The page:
To our knowledge, the effect of obesity on muscle fatigue, which - besides muscle strength and power - represents an important link to normal daily-living tasks, is also poorly documented in the literature. This information is nonetheless essential since several daily (e.g., stair climbing, walking), as well as physical activities involve repetitive contractions of the lower limb muscles. Greater fatigue in these muscles could thus be seen as a limiting factor for motor performance. Owing to the higher proportion of fast-fatigable fibers described in obese human skeletal muscles [3, 4], it could be envisaged that obese people would experience an enhanced fatigability as compared to their lean counterparts. Intuitively, one can also expect that the high levels of power required by obese subjects to move their massive body during ambulatory and sport activities may lead to enhanced fatigability.

The main objectives of this review paper are (i) to re-examine the impact of obesity on in vivo human skeletal muscle strength/power and fatigue by reviewing previous studies conducted on children, young adults, and elderly subjects, (ii) to discuss the main implications of these findings in relation with functional disabilities and the eventual occurrence of diseases/pathologies, and (iii) to provide possible perspectives for future research in this area.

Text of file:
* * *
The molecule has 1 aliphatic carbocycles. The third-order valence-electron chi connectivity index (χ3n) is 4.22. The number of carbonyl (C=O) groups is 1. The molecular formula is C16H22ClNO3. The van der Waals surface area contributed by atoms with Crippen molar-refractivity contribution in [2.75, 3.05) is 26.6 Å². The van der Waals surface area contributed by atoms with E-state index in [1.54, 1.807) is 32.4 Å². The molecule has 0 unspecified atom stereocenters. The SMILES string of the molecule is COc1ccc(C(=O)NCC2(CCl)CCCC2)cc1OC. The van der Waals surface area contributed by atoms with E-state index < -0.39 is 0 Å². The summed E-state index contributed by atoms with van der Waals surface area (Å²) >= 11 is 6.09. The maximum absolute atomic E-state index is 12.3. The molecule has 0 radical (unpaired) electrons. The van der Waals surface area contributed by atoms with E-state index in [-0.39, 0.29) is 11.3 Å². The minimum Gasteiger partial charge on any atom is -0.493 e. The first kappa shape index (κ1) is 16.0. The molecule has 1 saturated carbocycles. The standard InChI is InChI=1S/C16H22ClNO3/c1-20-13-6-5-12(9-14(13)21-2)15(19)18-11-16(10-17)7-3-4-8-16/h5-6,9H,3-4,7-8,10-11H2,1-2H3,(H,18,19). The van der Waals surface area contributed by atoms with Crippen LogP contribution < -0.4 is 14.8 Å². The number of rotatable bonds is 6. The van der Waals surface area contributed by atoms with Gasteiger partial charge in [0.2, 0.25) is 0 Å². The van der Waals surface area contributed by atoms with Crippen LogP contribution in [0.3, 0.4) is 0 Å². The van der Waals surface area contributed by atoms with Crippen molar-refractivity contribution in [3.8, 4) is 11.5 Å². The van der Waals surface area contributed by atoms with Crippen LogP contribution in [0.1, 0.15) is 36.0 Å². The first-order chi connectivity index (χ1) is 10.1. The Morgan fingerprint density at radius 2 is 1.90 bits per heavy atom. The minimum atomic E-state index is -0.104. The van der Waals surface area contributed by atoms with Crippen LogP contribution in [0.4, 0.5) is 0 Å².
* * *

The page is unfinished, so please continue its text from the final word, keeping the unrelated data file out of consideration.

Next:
In the first part of the review, we only included studies in which human skeletal muscle strength/power (hereafter referred to as strength only, both for the sake of clarity and because power has been rarely investigated) and fatigue have been objectively evaluated (i.e., by means of dynamometry), so as to exclude assessments with poor methodological validity and to minimize the influence of coordination on muscle-related outcomes. The literature search was conducted using PubMed database throughout the years 1970-2013 and using the following keywords: “obesity”, “body mass index”, “strength”, “power”, “fatigue”, “muscle” and “function”. We excluded studies whose experimental design lacked a clear definition of obesity, to avoid confusion between overweight and obesity, and with an imprecise description of muscle strength and fatigue assessment protocols.